The Ranown Cycle (1956-1960)

In the 1950s, Budd Boetticher directed seven Westerns starring Randolph Scott, often referred to as the Ranown cycle. The first of these was 7 Men from Now (1956), in which seven men rob Wells Fargo, steal a lot of gold, and kill the wife of Randolph Scott in the process. He sets out to avenge her death, and while he is at it, he retrieves the gold as well. Justice is served. But there is another injustice that has to be addressed in this movie.

When Scott first happens across Walter Reed and his wife, played by Gail Russell, we can see right off that this guy is a wimp, and we wonder how he ever got himself a wife like Russell. Even when she falls in the mud, she oozes sex appeal. In fact, that may even make it better.  Some men would love to just get down and wallow in the mud with her. Later, when they are joined by Lee Marvin and his partner, Marvin says to his friend, “It just don’t seem right to me…., why a full woman like that would settle for half a man.”  He is right. Reed just does not deserve Russell.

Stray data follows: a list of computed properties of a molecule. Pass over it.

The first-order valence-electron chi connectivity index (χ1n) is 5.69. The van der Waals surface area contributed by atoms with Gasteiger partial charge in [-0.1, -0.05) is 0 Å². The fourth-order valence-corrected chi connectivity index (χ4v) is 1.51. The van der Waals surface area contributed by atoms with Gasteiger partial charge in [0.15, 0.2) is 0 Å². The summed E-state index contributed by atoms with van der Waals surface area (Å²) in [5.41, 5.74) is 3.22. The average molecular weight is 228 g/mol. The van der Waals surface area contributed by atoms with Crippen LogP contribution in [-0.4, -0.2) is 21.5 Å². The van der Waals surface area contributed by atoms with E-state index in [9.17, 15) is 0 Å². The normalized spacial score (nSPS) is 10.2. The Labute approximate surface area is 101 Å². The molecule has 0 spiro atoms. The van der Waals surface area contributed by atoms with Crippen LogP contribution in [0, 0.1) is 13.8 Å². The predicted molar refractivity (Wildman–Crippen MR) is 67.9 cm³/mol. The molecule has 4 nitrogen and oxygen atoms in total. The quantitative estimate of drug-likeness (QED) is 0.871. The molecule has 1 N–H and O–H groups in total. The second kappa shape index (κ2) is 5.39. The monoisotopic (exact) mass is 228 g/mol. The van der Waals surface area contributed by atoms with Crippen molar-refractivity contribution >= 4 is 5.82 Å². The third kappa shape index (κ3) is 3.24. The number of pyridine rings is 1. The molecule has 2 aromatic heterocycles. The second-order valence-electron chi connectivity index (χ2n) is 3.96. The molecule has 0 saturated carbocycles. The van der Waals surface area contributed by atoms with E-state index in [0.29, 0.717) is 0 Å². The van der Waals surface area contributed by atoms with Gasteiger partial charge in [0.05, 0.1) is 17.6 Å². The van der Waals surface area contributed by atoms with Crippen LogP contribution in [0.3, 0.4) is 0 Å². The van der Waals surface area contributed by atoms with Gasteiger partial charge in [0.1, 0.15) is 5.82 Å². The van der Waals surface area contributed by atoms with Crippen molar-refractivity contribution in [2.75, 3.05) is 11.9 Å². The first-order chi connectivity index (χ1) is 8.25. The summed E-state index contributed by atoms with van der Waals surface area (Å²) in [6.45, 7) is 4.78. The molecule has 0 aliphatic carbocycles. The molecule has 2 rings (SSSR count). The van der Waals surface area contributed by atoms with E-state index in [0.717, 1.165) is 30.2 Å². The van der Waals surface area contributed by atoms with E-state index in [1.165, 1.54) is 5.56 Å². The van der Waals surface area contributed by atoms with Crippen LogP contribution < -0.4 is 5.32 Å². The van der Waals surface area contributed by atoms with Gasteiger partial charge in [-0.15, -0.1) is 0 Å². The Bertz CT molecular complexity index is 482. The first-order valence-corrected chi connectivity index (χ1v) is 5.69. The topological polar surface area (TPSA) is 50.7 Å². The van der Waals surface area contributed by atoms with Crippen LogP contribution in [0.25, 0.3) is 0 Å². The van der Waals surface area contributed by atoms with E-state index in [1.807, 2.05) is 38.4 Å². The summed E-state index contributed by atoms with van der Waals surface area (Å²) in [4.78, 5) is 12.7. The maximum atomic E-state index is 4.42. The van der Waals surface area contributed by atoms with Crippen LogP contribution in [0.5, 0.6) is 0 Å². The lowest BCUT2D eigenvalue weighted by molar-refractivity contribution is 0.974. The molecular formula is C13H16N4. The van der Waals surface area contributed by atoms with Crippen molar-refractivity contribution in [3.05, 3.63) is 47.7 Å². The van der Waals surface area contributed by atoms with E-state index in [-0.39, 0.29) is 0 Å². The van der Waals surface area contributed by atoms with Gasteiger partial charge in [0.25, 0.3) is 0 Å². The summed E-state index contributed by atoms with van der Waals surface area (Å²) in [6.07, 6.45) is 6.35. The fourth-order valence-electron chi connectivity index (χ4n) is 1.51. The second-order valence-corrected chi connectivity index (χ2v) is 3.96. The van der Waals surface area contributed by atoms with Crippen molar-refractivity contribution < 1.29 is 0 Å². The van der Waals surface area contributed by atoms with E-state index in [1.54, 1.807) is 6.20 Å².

A man like Marvin is the sort who cannot help stepping on something little, so one night while Scott, Reed, Russell, and Marvin are inside the covered wagon, Marvin starts talking about how deliciously desirable Russell is, practically ravishing her with his words, while her husband, who is being verbally cuckolded, just sits there and takes it. Marvin also talks about how he once knew another woman like Russell, who eventually ran off with a real man, suggesting that she has a thing for Scott. And apparently she does, because later, when Scott says goodbye to her, she moves in to be kissed, although he does not avail himself of the opportunity. For one thing, he is a recent widower, and for another, he is too upright to take another man’s wife.